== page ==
California Hit-and-Run Law and the Paths to Compensation

As a Sacramento injury lawyer, Attorney Greg Brod knows that every car accident has its own unique story. Some stories are particularly upsetting, including those cases that include a hit-and-run driver. Often the police are able to identify the driver and each has his or her own “excuse” for leaving the scene (“I panicked,” “I didn’t realize I hit anyone,” “I planned to call for help when I reached my destination”). It is extraordinarily rare to hear an excuse that truly explains the behavior that not only violates the law but also violates the basic tenets of community and compassion.

Driver Caught After “Double” Hit-and-Run Claims Life
In an accident detailed in The San Francisco Chronicle, a driver appears to have tried to leave the scene of not one but two highway accidents within the span of only about five miles. According to the California Highway Patrol, 20 year-old Damarea D.W. Evans was speeding when he rear-ended a 2004 Mazda 3 in the course of a passing attempt on I-80 west in Solano County at around 6:20 A.M. on Friday. Evans drove away from the crash, which did not result in any injury.

Approximately two miles later, Evans pulled onto the shoulder and stopped to inspect his own vehicle for damage. When he attempted to merge back onto the freeway, he struck a 1990 Nissan Frontier. The force caused the truck’s driver, Chia Thai Yang, to lose control and sent the Nissan through a fence and into a ditch. Yang, a 77 year-old from Sacramento who was not wearing a seatbelt, later died as a result of his injuries at a Vacaville hospital.

Once again, Evans tried to leave the scene. He drove about a mile before being forced to pull over due to the extent of the damage to his vehicle from the successive collisions. Along with his passenger, 19 year-old Conner Lewallen of Fairfield, Evans tried to flee on foot. He was later apprehended, arrested, and taken to Solano County Jail on charges of vehicular manslaughter and felony hit-and-run.

The Duty to Stop After a Collision
California Vehicle Code Section 20001 provides that a driver involved in an accident that injures or kills another person must immediately stop and provide reasonable assistance (i.e. help the injured person obtain medical care, including providing transportation if necessary). If there is property damage but no injuries, Section 2002 provides the driver must stop as soon as doing so is safe and will not impede traffic. Both provisions require an appropriate exchange of personal information.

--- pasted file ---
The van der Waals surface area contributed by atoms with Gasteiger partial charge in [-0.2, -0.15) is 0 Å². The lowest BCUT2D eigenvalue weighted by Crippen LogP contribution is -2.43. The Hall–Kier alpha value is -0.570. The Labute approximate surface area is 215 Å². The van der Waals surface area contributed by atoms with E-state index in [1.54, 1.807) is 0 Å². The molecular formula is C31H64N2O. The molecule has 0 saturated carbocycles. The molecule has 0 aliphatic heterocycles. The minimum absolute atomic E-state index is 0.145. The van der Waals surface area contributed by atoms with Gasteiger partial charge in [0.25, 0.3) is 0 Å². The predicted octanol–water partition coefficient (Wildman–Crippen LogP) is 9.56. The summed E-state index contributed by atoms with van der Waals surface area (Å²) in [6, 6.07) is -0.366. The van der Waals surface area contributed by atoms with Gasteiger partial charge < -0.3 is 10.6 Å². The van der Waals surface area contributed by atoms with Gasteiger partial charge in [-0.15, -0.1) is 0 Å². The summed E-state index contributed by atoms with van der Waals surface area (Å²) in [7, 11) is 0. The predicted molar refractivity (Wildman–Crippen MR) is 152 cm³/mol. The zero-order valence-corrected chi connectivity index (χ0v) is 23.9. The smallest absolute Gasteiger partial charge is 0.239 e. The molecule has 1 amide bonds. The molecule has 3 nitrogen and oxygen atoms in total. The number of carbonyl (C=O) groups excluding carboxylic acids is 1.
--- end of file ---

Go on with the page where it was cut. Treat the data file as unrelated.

Failure to stop violates legal and ethical duties. It can also lead to exacerbated injuries or even unnecessary death when it means medical treatment is delayed.

Helping Injured Victims Recover After a Hit-and-Run Crash
Whether or not the hit-and-run driver is identified, our Sacramento hit-and-run injury lawyer can help the injured recover monetary damages. If the driver is found, we can help the injured bring a personal injury claim. If the driver is not found, the injured person’s own uninsured motorist coverage should provide compensation. This type of coverage may apply even if the injured was not in a car, such as in a pedestrian hit-and-run, or if the injured is the minor child of an insured person. In such cases, Attorney Brod can use his experience in insurance law to help the injured person bring an insurance coverage claim.

We cannot turn back time and erase the story of a hit-and-run incident. We can, however, help the injured recover critical monetary compensation, funds that can help bring about the best possible end to the unexpected story.

See Related Blog Posts:
Oakland Injury Attorney Comments on Coverage for Hit-and-Run Accidents

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